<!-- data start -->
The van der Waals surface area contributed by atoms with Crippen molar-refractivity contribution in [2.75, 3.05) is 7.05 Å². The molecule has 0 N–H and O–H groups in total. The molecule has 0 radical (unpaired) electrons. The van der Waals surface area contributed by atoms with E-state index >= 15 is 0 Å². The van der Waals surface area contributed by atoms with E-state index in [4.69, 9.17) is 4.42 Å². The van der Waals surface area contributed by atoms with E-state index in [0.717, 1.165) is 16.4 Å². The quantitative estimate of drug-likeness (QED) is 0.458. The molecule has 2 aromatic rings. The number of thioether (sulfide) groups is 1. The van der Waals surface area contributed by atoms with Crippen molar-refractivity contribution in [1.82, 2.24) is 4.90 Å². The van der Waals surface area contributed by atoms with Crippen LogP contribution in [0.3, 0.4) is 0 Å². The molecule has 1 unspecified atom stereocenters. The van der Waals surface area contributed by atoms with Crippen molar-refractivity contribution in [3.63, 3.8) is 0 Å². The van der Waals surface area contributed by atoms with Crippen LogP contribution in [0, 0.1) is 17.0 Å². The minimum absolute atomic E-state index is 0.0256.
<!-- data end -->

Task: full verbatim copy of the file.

The van der Waals surface area contributed by atoms with Crippen molar-refractivity contribution in [2.75, 3.05) is 7.05 Å². The molecule has 0 N–H and O–H groups in total. The molecule has 0 radical (unpaired) electrons. The van der Waals surface area contributed by atoms with E-state index >= 15 is 0 Å². The van der Waals surface area contributed by atoms with E-state index in [4.69, 9.17) is 4.42 Å². The van der Waals surface area contributed by atoms with E-state index in [0.717, 1.165) is 16.4 Å². The quantitative estimate of drug-likeness (QED) is 0.458. The molecule has 2 aromatic rings. The number of thioether (sulfide) groups is 1. The van der Waals surface area contributed by atoms with Crippen molar-refractivity contribution in [1.82, 2.24) is 4.90 Å². The van der Waals surface area contributed by atoms with Crippen LogP contribution in [0.3, 0.4) is 0 Å². The molecule has 1 unspecified atom stereocenters. The van der Waals surface area contributed by atoms with Crippen molar-refractivity contribution in [3.63, 3.8) is 0 Å². The van der Waals surface area contributed by atoms with Crippen LogP contribution in [0, 0.1) is 17.0 Å². The minimum absolute atomic E-state index is 0.0256.